There are quite a few reasons to believe that the surface temperature record – which shows a warming of approximately 0.6°-0.8°C over the last century (depending on precisely how the warming trend is defined) – is essentially uncontaminated by the effects of urban growth and the Urban Heat Island (UHI) effect. These include that the land, borehole and marine records substantially agree; and the fact that there is little difference between the long-term (1880 to 1998) rural (0.70°C/century) and full set of station temperature trends (actually less at 0.65°C/century). This and other information lead the IPCC to conclude that the UHI effect makes at most a contribution of 0.05°C to the warming observed over the past century.
More recently two papers have sought to show directly that the effect is minimal. David Parker in a recent paper in Nature, said:
Urban heat islands occur mainly at night and are reduced in windy conditions. Here we show that, globally, temperatures over land have risen as much on windy nights as on calm nights, indicating that the observed overall warming is not a consequence of urban development.
The reasoning behind this is that the major cause of urban heat islands is the reduced cooling that occurs at night when the “view to space” of the surface is blocked by buildings. In more rural areas, cooling can be stronger. This is more likely to occur in calm conditions, when air near the surface is less well mixed with air higher up. Since the UHI effect is reduced in windy conditions, if the UHI effect was a significant component of the temperature record, then we would see a different rate of warming when observations are stratified by calm or windy conditions. The absence of such an effect (which is what Parker finds) is, conversely, evidence of a minimal UHI effect on the record.
The Parker paper, however, is very brief and recent and has not had time to be fully tested by the scientific community. A paper by Peterson (2003) is of interest because it has been out for a while and is more comprehensive. It agrees with Parker. The paper, “Assessment of urban versus rural in situ surface temperatures in the contiguous United States: No difference found” published in the Journal of Climate finds that the effects of the urban heat island may have been overstated and that “Contrary to generally accepted wisdom, no statistically significant impact of urbanization could be found in annual temperatures.”. This was done by using satellite-based night-light detection of urban areas, and more thorough homogenisation of the time series (with corrections, for example, for the tendency of surrounding rural stations to be slightly higher, and thus cooler, than urban areas). As the paper says, if its conclusion is accepted, then it is necessary to “unravel the mystery of how a global temperature time series created partly from urban in situ stations could show no contamination from urban warming”. The main conclusion is that micro- and local-scale impacts dominate the meso-scale impact of the urban heat island: many sections of towns may be warmer than rural sites, but meteorological observations are likely to be made in park “cool islands”.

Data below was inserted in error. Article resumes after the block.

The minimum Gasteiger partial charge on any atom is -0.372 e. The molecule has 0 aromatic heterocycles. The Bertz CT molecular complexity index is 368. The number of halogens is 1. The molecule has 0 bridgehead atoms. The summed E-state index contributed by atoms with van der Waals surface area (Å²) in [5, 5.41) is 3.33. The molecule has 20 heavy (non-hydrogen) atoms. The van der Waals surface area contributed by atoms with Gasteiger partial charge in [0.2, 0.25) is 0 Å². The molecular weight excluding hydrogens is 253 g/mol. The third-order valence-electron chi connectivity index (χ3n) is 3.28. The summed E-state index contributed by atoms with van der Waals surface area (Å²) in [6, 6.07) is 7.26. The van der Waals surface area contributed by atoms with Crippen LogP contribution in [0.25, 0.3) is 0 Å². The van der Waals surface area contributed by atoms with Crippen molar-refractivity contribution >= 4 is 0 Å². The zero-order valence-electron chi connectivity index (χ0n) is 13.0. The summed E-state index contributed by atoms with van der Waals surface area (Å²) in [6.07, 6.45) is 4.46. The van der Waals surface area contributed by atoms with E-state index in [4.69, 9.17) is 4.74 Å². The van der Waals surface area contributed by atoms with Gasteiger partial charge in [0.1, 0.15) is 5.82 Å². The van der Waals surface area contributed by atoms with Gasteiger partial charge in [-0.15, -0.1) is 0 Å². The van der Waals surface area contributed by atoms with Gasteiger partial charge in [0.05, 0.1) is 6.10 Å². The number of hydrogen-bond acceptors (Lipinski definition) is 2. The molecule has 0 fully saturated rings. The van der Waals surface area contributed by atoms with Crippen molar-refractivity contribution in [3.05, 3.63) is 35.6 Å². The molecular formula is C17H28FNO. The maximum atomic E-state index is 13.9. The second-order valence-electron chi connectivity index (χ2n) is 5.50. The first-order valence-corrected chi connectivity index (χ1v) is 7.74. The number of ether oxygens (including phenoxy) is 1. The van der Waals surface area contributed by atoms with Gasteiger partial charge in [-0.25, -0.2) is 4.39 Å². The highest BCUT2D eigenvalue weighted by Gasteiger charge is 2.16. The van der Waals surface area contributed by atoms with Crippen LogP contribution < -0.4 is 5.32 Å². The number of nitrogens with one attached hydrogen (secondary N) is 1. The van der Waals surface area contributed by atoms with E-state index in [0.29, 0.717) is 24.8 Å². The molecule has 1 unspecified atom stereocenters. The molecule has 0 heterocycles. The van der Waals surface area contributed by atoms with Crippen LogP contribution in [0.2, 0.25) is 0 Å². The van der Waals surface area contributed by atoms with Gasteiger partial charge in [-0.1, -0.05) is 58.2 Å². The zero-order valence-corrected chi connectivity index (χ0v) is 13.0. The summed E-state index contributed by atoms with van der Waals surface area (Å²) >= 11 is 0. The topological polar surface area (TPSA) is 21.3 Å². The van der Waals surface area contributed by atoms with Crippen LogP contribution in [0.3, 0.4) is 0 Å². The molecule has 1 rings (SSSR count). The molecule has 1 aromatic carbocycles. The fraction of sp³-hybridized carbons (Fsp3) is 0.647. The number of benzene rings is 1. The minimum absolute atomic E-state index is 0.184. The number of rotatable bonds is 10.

The evidence points to a warming of about 0.6-0.8°C over the past century and a neglible effect on this from the UHI. While some ‘contrarians’ appear determined not to accept this finding, the evidence they cite appears thin indeed compared with the published research.
Parker, D.E., Large-Scale Warming is not Urban, Nature 432, 290, doi:10.1038/432290a, 2004.
Peterson, T.C., Assessment of urban versus rural in situ surface temperatures in the contiguous United States: No difference found, Journal of Climate, 16, 2941-2959, 2003.